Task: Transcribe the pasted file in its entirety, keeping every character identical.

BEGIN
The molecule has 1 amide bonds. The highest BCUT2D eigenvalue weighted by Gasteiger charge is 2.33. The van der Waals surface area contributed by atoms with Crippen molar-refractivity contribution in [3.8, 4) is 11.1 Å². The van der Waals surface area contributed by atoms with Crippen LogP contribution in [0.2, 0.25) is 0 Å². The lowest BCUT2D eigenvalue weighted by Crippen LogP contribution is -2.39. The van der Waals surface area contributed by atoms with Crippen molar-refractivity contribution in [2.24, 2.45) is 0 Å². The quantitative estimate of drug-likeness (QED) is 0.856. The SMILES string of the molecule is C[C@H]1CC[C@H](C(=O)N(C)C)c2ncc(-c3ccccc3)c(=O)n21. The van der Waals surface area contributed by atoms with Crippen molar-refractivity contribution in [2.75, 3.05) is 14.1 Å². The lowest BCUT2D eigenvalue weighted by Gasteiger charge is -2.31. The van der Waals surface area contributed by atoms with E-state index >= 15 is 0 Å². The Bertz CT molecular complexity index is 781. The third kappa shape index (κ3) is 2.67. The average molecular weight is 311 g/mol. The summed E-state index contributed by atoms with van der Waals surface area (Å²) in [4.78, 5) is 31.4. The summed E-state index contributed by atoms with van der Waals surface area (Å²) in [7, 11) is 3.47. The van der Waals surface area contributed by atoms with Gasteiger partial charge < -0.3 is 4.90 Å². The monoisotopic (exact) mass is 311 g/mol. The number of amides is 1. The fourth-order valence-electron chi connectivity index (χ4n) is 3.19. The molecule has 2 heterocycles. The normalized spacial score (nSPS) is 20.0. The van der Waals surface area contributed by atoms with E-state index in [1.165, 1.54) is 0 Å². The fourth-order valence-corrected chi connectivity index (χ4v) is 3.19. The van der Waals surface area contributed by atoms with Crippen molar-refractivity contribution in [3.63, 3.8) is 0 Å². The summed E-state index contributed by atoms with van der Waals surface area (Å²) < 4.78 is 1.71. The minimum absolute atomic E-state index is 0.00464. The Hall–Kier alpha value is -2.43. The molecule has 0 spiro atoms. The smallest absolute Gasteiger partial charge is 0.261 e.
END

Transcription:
The molecule has 1 amide bonds. The highest BCUT2D eigenvalue weighted by Gasteiger charge is 2.33. The van der Waals surface area contributed by atoms with Crippen molar-refractivity contribution in [3.8, 4) is 11.1 Å². The van der Waals surface area contributed by atoms with Crippen LogP contribution in [0.2, 0.25) is 0 Å². The lowest BCUT2D eigenvalue weighted by Crippen LogP contribution is -2.39. The van der Waals surface area contributed by atoms with Crippen molar-refractivity contribution in [2.24, 2.45) is 0 Å². The quantitative estimate of drug-likeness (QED) is 0.856. The SMILES string of the molecule is C[C@H]1CC[C@H](C(=O)N(C)C)c2ncc(-c3ccccc3)c(=O)n21. The van der Waals surface area contributed by atoms with Crippen molar-refractivity contribution in [2.75, 3.05) is 14.1 Å². The lowest BCUT2D eigenvalue weighted by Gasteiger charge is -2.31. The van der Waals surface area contributed by atoms with E-state index >= 15 is 0 Å². The Bertz CT molecular complexity index is 781. The third kappa shape index (κ3) is 2.67. The average molecular weight is 311 g/mol. The summed E-state index contributed by atoms with van der Waals surface area (Å²) in [4.78, 5) is 31.4. The summed E-state index contributed by atoms with van der Waals surface area (Å²) in [7, 11) is 3.47. The van der Waals surface area contributed by atoms with Gasteiger partial charge < -0.3 is 4.90 Å². The monoisotopic (exact) mass is 311 g/mol. The number of amides is 1. The fourth-order valence-electron chi connectivity index (χ4n) is 3.19. The molecule has 2 heterocycles. The normalized spacial score (nSPS) is 20.0. The van der Waals surface area contributed by atoms with E-state index in [1.165, 1.54) is 0 Å². The fourth-order valence-corrected chi connectivity index (χ4v) is 3.19. The van der Waals surface area contributed by atoms with Crippen molar-refractivity contribution in [3.63, 3.8) is 0 Å². The summed E-state index contributed by atoms with van der Waals surface area (Å²) < 4.78 is 1.71. The minimum absolute atomic E-state index is 0.00464. The Hall–Kier alpha value is -2.43. The molecule has 0 spiro atoms. The smallest absolute Gasteiger partial charge is 0.261 e.